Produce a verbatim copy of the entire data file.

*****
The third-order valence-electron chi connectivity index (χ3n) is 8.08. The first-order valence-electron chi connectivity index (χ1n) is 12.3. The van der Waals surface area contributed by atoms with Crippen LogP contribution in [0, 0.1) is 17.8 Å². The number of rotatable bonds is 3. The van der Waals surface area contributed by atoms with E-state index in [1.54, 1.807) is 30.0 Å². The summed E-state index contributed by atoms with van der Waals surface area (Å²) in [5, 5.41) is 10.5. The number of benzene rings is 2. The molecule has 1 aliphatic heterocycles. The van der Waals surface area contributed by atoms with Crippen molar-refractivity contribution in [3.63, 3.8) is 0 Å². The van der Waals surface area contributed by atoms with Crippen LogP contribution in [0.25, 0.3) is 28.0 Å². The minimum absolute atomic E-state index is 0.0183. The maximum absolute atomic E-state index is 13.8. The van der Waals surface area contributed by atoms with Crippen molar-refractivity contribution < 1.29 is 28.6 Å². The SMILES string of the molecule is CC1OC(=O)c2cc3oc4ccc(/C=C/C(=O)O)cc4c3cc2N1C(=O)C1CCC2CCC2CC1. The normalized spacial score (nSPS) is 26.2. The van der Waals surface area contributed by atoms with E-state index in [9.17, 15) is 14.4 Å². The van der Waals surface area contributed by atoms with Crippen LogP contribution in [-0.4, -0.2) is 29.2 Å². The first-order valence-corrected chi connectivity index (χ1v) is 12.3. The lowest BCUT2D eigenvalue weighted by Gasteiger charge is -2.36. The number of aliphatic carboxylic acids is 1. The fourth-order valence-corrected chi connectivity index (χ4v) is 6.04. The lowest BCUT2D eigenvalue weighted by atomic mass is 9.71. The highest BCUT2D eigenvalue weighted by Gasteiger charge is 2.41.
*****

The third-order valence-electron chi connectivity index (χ3n) is 8.08. The first-order valence-electron chi connectivity index (χ1n) is 12.3. The van der Waals surface area contributed by atoms with Crippen LogP contribution in [0, 0.1) is 17.8 Å². The number of rotatable bonds is 3. The van der Waals surface area contributed by atoms with E-state index in [1.54, 1.807) is 30.0 Å². The summed E-state index contributed by atoms with van der Waals surface area (Å²) in [5, 5.41) is 10.5. The number of benzene rings is 2. The molecule has 1 aliphatic heterocycles. The van der Waals surface area contributed by atoms with Crippen molar-refractivity contribution in [3.63, 3.8) is 0 Å². The van der Waals surface area contributed by atoms with Crippen LogP contribution in [0.25, 0.3) is 28.0 Å². The minimum absolute atomic E-state index is 0.0183. The maximum absolute atomic E-state index is 13.8. The van der Waals surface area contributed by atoms with Crippen molar-refractivity contribution < 1.29 is 28.6 Å². The SMILES string of the molecule is CC1OC(=O)c2cc3oc4ccc(/C=C/C(=O)O)cc4c3cc2N1C(=O)C1CCC2CCC2CC1. The normalized spacial score (nSPS) is 26.2. The van der Waals surface area contributed by atoms with E-state index in [9.17, 15) is 14.4 Å². The van der Waals surface area contributed by atoms with Crippen LogP contribution in [-0.4, -0.2) is 29.2 Å². The first-order valence-corrected chi connectivity index (χ1v) is 12.3. The lowest BCUT2D eigenvalue weighted by Gasteiger charge is -2.36. The number of aliphatic carboxylic acids is 1. The fourth-order valence-corrected chi connectivity index (χ4v) is 6.04. The lowest BCUT2D eigenvalue weighted by atomic mass is 9.71. The highest BCUT2D eigenvalue weighted by Gasteiger charge is 2.41.